© 2001

Financial Globalization and Democracy in Emerging Markets

  • Leslie Elliott Armijo

Part of the International Political Economy Series book series (IPES)

Table of contents

  1. Front Matter
    Pages i-xxii
  2. Introduction and Overview

    1. Leslie Elliott Armijo
      Pages 1-14
  3. Democracy and the Evolution of Global Capital Markets

  4. Country Cases

  5. Conclusions

    1. Front Matter
      Pages 299-299
    2. Leslie Elliott Armijo
      Pages 309-335
  6. Back Matter
    Pages 337-348

About this book


When Mexico's peso crisis occurred in December 1994, all of Latin America experienced the 'tequila effect'. In January 1998, after seven months of financial turmoil in East Asia, Alan Greenspan, the usually reticent Chairman of the US Federal Reserve Bank, noted that such 'vicious cycles...may, in fact, be a defining characteristic of the new high-tech international financial system'. This book examines the impact of the new, highly liquid portfolio capital flows on governments, opposition, politicians, business and the workforce in such emerging market countries as Mexico, Brazil, Russia, Indonesia, Vietnam, Thailand and Indonesia. Hailed as 'exemplary and innovative', 'fine-grained and accessible' and 'a must read', this collection of original essays in newly available in paperback.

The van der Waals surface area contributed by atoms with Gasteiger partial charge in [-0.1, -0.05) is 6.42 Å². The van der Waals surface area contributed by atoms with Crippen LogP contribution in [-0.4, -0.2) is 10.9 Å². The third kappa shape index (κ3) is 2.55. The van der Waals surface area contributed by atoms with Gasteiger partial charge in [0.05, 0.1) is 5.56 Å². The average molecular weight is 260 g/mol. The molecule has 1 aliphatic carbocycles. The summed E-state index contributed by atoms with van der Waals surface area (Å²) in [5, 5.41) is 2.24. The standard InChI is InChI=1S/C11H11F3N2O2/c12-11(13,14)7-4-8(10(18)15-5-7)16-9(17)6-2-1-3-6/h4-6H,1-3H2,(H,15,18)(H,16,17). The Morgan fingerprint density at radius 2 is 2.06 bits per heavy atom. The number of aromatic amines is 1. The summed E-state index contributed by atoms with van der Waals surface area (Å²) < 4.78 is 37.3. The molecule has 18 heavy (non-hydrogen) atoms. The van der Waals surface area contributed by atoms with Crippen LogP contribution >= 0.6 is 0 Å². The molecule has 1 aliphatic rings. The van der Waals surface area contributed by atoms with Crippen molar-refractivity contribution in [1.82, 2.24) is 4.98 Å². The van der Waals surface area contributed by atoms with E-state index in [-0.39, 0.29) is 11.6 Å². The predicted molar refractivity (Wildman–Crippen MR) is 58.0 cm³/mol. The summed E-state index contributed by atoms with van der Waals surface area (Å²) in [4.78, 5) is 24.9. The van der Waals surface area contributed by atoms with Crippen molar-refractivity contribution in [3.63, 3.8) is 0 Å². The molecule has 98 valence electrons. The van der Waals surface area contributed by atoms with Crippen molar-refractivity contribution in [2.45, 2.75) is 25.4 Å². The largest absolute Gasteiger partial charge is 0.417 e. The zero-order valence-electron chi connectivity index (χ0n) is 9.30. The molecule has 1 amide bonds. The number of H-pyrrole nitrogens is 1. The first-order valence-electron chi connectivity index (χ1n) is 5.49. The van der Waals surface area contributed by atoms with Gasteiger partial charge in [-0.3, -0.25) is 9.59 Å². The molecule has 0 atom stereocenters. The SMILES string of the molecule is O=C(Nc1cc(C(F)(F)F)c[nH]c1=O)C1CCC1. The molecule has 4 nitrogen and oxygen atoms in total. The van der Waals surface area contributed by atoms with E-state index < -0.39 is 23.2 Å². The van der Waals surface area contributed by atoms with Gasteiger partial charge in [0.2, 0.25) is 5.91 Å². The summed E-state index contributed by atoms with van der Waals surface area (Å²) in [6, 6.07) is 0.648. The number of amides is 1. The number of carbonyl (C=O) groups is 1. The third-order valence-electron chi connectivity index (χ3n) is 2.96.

democracy democratization Developing Countries Developing Economies East Asia foreign direct investment globalization money transition

Editors and affiliations

  • Leslie Elliott Armijo
    • 1
  1. 1.Reed CollegePortlandUSA

About the editors

LESLIE ELLIOTT ARMIJO is Visiting Scholar, Reed College, Oregon, USA. She has published numerous articles on the interaction of democratization and economic liberalization in developing and transitional countries, the game of inflation in Brazil, and the politics of privatization and market-oriented economic reforms in South America, Mexico, and India.

Bibliographic information

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